[8] The learned judge erred in his reasons for dismissing the objection. In terms of s 213 of the LRA, an 'Employee' means any person who works for another person and who receives or is entitled to receive any remuneration. Clearly, the sole purpose of the respondents’ membership of the co-operative was to obtain employment in order to receive remuneration. Their membership was the means whereby they achieved that purpose. The co-operative had no purpose other than providing remunerative employment for its members. It would negotiate with third parties for work to be done by its members. It would receive payment from the third party and in turn remunerate its members. The members worked for the co-operative, not for the third party. Furthermore, the statute declared that the members of the co-operative were persons who were willing and able to be employed by the worker co-operative and to whom the co-operative was able to offer employment. The relationship between the appellant and its members was essentially that of employer and employee. That relationship was governed by the Co-operatives Act and the appellant’s statute. The relationship was nevertheless contractual, established upon a member acquiring membership of the co-operative. The respondents’ cause of action was based on the appellant’s alleged breach of their contract of employment. I would note at this stage that despite the statutory foundation of the appellant, the co-operative was not an organ of state. This means that the provisions of the Promotion of Administrative Justice Act 3 of 200 ('PAJA') is not applicable to these proceedings.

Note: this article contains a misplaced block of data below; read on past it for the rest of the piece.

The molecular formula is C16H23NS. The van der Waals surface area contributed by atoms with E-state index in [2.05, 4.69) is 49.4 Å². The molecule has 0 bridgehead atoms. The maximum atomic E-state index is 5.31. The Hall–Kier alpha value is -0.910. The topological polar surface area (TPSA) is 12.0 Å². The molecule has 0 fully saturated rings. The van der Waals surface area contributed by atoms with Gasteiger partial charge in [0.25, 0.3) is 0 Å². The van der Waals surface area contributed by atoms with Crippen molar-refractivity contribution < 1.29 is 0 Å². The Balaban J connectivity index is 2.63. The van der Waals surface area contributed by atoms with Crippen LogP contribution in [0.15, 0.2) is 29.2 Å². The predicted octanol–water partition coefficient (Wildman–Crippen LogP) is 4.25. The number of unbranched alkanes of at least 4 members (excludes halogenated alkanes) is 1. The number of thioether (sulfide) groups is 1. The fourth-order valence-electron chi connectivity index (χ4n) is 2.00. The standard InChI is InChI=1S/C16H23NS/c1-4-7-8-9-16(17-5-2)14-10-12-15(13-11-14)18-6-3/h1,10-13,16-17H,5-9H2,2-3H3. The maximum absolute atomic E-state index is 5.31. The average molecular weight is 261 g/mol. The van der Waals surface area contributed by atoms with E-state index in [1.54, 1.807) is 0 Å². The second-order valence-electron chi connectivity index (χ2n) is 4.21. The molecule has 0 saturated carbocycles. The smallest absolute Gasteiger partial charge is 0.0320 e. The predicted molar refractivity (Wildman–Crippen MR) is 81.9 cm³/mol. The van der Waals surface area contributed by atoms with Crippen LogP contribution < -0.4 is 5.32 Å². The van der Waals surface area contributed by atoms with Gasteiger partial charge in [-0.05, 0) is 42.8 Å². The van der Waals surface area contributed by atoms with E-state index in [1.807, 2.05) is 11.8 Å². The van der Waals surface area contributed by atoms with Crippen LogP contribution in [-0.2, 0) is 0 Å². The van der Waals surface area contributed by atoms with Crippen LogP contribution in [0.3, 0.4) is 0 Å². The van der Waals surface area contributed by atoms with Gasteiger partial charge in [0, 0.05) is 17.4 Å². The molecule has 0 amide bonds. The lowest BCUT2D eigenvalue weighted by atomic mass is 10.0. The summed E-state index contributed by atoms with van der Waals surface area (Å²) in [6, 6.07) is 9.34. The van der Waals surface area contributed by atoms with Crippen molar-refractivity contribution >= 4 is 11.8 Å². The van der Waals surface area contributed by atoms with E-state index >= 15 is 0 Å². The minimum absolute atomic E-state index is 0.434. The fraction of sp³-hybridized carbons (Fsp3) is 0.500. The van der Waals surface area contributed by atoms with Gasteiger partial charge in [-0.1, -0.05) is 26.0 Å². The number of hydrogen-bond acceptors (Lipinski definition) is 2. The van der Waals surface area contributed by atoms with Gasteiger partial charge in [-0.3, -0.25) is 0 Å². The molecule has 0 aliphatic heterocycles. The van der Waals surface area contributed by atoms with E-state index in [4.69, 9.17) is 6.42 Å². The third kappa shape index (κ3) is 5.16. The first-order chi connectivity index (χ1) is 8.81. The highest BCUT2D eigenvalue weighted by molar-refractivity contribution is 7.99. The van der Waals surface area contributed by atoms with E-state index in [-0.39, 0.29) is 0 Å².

[9] The challenge of the court’s jurisdiction was referred to in the grounds of appeal (where it was stated that the point was abandoned during argument of the matter). The issue however gained in significance consequent upon decisions of the courts delivered thereafter. (I deal with these in the course of the judgment.) The question of the High Court’s jurisdiction was in this court fully argued by Mr. Grogan, counsel for the appellant. He dealt with the issue in successive heads of argument presented seriatim as judgments relative to the matter were delivered after the appeal was lodged. There was no appearance on behalf of the respondents. Counsel accepted that the appellant nevertheless had to make out a proper case in order to succeed in the appeal.


The statutory law

[10] The courts in the Republic of South Africa derive their jurisdiction from Chapter 8 (ss 165-180) of the Constitution (The Constitution of the Republic of South Africa Act 108 of 1996). Section 165(1) vests the judicial authority of the Republic in the courts. Section 166 identifies various courts, inter alia the High Courts (para (c)) and 'any other court established or recognised in terms of an Act of Parliament, including any court of a status similar to the High Courts (para (e)). Section 19(1)(a) of the Supreme Court Act 59 of 1959 (now the High Court) declares that a 'provincial division shall have jurisdiction over all persons residing or being in and in relation to all causes arising … within its area of jurisdiction and all other matters of which it may according to law take cognisance … '. This wide jurisdiction is delimited by s 169 of the Constitution which declares that a High Court may decide –